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The history of Romanian dissidence during the Cold War often seems rather barren. Yet, as this article demonstrates, the legacy of Romanian opposition to Cold War communism is vexed with conflicts over ownership in a fragmented circle of late Cold War era oppositional voices and actors. A daring attempt to cross the Danube by a young Romanian German student in 1970 and an earthquake in the year 1977 provide the historical backdrop to these post-communist internecine battles over opposition and conformity. The prominence of the German-speaking community in these conflicts is not accidental but is itself a commentary on the structural problems related to dissidence in Romania. This article’s focus on specific individuals – Anton Sterbling, Paul Goma, Carl Gibson, Herta Müller – reveals differing interpretations of dissidence and opposition, a diverse social fabric of Romanian dissidence, and a long tail of psychological battles over the memory and the ownership of opposition to Romanian communism after 1989.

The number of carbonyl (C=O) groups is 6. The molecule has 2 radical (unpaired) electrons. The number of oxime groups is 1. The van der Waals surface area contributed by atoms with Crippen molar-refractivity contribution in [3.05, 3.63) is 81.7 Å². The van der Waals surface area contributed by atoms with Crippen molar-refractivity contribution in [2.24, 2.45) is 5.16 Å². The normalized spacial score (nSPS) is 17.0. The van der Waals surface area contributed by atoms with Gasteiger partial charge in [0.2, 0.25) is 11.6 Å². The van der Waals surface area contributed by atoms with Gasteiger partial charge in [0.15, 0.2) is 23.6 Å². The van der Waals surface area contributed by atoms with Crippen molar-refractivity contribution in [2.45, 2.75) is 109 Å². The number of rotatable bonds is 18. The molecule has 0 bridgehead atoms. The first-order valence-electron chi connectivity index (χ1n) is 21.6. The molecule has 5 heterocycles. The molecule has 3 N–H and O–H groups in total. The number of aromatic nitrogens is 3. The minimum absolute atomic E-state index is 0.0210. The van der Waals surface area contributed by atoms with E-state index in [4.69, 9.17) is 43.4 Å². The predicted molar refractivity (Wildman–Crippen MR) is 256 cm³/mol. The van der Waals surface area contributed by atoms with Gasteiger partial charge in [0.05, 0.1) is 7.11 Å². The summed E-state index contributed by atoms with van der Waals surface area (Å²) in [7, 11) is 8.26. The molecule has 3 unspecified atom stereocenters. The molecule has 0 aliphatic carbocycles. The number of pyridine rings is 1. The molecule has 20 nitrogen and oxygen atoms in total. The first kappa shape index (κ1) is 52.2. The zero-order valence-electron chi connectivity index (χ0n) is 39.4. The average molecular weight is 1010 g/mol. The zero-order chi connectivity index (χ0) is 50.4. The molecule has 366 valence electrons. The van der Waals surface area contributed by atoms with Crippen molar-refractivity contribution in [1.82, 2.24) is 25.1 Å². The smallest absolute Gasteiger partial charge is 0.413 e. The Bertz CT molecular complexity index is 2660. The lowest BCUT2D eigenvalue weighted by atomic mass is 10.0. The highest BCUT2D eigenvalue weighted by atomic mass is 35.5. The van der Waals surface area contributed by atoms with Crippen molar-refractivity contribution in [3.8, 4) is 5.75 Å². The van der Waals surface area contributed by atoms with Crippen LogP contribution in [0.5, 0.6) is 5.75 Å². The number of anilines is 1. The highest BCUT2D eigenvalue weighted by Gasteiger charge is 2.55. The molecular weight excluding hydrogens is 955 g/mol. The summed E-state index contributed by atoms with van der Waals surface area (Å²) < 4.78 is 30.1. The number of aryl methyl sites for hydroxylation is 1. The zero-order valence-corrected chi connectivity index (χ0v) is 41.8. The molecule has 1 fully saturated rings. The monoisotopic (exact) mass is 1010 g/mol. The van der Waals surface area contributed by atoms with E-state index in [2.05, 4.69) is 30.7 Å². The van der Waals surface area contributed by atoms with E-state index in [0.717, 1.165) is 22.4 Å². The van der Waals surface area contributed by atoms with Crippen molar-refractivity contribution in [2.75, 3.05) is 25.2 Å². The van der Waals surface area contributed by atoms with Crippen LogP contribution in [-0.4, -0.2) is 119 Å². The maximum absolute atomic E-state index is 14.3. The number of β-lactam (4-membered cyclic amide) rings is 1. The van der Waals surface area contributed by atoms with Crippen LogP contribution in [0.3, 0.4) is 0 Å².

Open Access
In: East Central Europe